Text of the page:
Mount Calvary church

A Roman Catholic Parish

The Personal Ordinariate of the Chair of S. Peter

Eutaw Street and Madison Avenue

Baltimore, Maryland

Rev. Albert Scharbach, Pastor

Dr. Allen Buskirk, Choirmaster

Lent II

March 17, 2019

8 A.M Said Mass

10:00 A. M.  Sung Mass

Breakfast in the undercroft following the 10:00 A.M. Mass



Missa de Angelis



Richard Farrant (1530-1580)

Call to remembrance, O Lord, thy tender mercies and thy loving kindness, which hath been ever of old. O remember not the sins and offences of my youth, but according to thy mercy, think thou on me, O Lord, for thy goodness.

Here is the Tewkesbury Abbey School Choir.


William Byrd (1540-1623)

Lord in thy rage rebuke me not for my most grievous sin, nor in thine anger chasten me, but let me favour win. Have mercy Lord on me, because my state is weak to see, heal me, O Lord, for that my bones are troubled sore in me.

Here is Sara Stowe and a consort of viols.



#119 O wondrous type! O vision fair (WAREHAM) is a translation of Cælestis formamgloriæ partly by John Mason Neale (1818-1866)Moses and Elijah are key persons in Jesus’ mission. Gospel writers mention Moses thirty-seven times and Elijah twenty-seven times. In the parable of the Rich Man and Lazarus, Abraham tells the Rich Man, “If they do not hear Moses and the Prophets, neither will they be convinced if someone should rise from the dead.” (Luke 16:31). Before his Passion, Jesus went to the top of a mountain to converse with Moses and Elijah. There Jesus “was transfigured before them, and his face shone like the sun, and his clothes became white as light.” (Matthew 17:2), with Peter, James, and John as witnesses. Shortly after this event, Jesus “set his face to go to Jerusalem.” (Luke 9:51) to battle Satan and death.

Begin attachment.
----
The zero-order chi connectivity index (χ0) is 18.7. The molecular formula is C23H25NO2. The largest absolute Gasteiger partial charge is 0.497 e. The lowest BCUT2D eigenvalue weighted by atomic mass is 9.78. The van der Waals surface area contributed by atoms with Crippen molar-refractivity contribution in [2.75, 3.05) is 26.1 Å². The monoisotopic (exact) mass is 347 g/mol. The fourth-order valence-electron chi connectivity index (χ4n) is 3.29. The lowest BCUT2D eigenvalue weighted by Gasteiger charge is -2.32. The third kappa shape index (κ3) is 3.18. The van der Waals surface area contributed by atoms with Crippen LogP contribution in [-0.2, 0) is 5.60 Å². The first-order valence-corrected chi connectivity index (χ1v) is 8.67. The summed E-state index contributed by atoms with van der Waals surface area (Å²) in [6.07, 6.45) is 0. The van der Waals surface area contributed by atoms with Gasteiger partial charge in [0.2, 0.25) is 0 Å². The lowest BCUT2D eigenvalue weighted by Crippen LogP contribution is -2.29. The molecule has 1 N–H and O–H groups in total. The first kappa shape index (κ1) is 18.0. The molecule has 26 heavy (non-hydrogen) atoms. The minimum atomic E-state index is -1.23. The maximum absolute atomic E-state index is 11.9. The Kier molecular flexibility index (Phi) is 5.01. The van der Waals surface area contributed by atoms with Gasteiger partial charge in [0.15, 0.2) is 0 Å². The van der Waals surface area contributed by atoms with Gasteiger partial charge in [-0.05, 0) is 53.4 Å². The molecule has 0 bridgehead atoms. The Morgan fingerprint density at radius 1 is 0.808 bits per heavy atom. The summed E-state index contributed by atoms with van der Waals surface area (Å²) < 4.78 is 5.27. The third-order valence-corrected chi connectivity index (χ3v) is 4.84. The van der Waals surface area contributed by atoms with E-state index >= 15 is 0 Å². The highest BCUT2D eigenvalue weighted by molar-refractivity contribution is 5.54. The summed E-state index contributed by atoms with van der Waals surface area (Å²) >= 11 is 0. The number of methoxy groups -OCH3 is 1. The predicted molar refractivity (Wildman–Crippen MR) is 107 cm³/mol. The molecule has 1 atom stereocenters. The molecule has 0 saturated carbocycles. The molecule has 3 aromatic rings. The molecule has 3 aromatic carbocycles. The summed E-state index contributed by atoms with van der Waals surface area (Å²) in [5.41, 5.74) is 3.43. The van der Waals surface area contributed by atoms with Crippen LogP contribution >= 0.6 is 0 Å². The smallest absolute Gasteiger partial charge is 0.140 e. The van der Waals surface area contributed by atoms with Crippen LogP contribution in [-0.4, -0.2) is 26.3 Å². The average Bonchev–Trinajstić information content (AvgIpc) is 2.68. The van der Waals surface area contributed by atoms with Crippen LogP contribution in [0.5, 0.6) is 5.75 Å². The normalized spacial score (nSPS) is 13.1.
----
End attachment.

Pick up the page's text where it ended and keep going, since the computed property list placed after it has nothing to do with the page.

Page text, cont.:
Be Thou my vision (SLANE) Be thou my vision. The Irish monk Eohaid Forgaill (530-598) was a Latin scholar and “King of the Poets.” He was said to have spent so much time studying that he went blind, and was give the name Dallán, “Little Blind One.”   He wrote this poem asking God to be his vision. But “vision” here means more than physical sight. The original Irish word means “vision” or “rapture,” in the sense used by the Old Testament prophets. The language of this hymn is drawn from traditional Irish culture: it uses heroic imagery to describe God as the ‘chieftain’ or ‘High King’ who provided protection to his people or clan.

‘Tis good, Lord, to be here (SWABIA) was written by Joseph Armitage Robinson (1858-1933), D.D., Dean of Westminster. Jesus, with Peter, James and John, had to come down from the mountain.  The next story in Matthew 17 is of Jesus meeting the crowd and healing an epileptic boy; He predicts His death.  In the Liturgy, we catch of glimpse of the Uncreated Light that shone through the humanity of Jesus. It is given to strengthen us in the realities and difficulties of everyday life, where God is to be found.


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